Now the sequence of a control port call should be:
tcpserver >> CPFP >> netcat tcpcat >> Tor

/usr/bin/tcpcat is a shell wrapper using /usr/bin/tcpclient.

Got another argument. Comparing which hardening features are using.

checksec.sh --file /bin/nc.traditional RELRO STACK CANARY NX PIE RPATH RUNPATH FILE Partial RELRO No canary found NX enabled No PIE No RPATH No RUNPATH /bin/nc.traditional

vs

checksec.sh --file /bin/nc.openbsd RELRO STACK CANARY NX PIE RPATH RUNPATH FILE Partial RELRO Canary found NX enabled No PIE No RPATH No RUNPATH /bin/nc.openbsd

vs

checksec.sh --file /usr/bin/tcpclient RELRO STACK CANARY NX PIE RPATH RUNPATH FILE No RELRO No canary found NX enabled No PIE No RPATH No RUNPATH /usr/bin/tcpclient

netcat-openbsd shows best results here.

And argument from popularity.

There are better metrics to consider. Who the author is. How many lines of code (use SLOCCount) or descriptions.

Both must be taken into account together for a better decision.

ucspi-tcp is written by Daniel J. Bernstein. Gifted mathematician, cryptographer and computer scientist. Famous for his challenging of the US government ban on exporting strong cryptography, one of the most prominent cypherpunks of our time. He dedicated his time in writing replacements for insecure unix utilities, making code correctness priority. DJB’s software has impeccable track records in resilience and security. He also works on post-quantum cryptography. pqcrypto.org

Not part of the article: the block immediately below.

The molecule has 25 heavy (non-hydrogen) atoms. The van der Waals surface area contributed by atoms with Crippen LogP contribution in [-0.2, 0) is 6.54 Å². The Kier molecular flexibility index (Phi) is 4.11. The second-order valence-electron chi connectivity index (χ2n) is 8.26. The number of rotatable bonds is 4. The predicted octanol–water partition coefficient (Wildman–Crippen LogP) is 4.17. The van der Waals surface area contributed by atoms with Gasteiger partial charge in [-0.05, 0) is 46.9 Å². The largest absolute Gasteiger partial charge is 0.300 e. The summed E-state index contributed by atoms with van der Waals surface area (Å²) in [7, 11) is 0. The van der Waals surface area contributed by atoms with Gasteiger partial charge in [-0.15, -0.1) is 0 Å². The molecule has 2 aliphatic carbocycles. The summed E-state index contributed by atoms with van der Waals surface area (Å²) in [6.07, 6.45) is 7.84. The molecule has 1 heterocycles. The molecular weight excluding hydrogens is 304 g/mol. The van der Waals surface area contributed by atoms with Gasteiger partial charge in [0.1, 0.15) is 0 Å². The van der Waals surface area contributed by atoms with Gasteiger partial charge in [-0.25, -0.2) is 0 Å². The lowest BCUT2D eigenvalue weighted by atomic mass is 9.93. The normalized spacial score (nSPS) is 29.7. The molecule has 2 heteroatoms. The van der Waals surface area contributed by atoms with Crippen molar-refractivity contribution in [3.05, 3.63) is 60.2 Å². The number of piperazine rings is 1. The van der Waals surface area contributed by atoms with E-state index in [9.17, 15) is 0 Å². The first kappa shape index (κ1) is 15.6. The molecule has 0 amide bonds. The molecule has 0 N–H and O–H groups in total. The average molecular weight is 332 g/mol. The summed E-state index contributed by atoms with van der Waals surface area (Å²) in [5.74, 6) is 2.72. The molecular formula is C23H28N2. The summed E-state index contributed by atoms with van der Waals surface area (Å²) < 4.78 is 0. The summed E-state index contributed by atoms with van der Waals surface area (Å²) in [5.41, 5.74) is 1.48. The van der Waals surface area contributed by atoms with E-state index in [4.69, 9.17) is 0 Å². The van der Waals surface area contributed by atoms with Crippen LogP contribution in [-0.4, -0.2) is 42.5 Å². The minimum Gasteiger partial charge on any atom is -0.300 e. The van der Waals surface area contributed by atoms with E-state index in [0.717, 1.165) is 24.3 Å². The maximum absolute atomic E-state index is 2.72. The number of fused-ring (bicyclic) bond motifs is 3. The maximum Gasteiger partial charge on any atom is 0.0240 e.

Now without counting lines of code you can infer from the description how big the packages involved are

netcat-openbsd

At the same time it is a [b]feature-rich[/b] network debugging and exploration tool, since it can create almost any kind of connection you would need and has several interesting built-in capabilitie

I don’t want feature-rich. This is a sensitive context we are using these tools in. Something with a small code size and coded correctly are my priority here, not bells and whistles. Contrast this with tcpcat’s description as simple.

Code correctness comes first. Adding an Apparmor profile is beneficial but should not be our first consideration ever when deciding about what to use.

In https://github.com/Whonix/control-port-filter/blob/master/usr/lib/cpf-tcpserver#L267 replacing

with

as a drop in replacement doesn’t work.

So unless someone else or me is getting any inspiration on how to port from nc to tcpcat, the latter is unfortunately not an option.

In meanwhile I guess switching from netcat-traditional to netcat-openbsd should be the second best option?

I don't want feature-rich. This is a sensitive context we are using these tools in. Something with a small code size and coded correctly are my priority here, not bells and whistles.

From feature rich / more code doesn’t necessarily follow more vulnerable. Often if you do not use specific features, the code of that features won’t be in use.

Contrast this with tcpcat's description as simple.
/usr/bin/tcpcat is a shell wrapper using /usr/bin/tcpclient. Did you compare with tcpclient?
Code correctness comes first. Adding an Apparmor profile is beneficial but should not be our first consideration ever when deciding about what to use.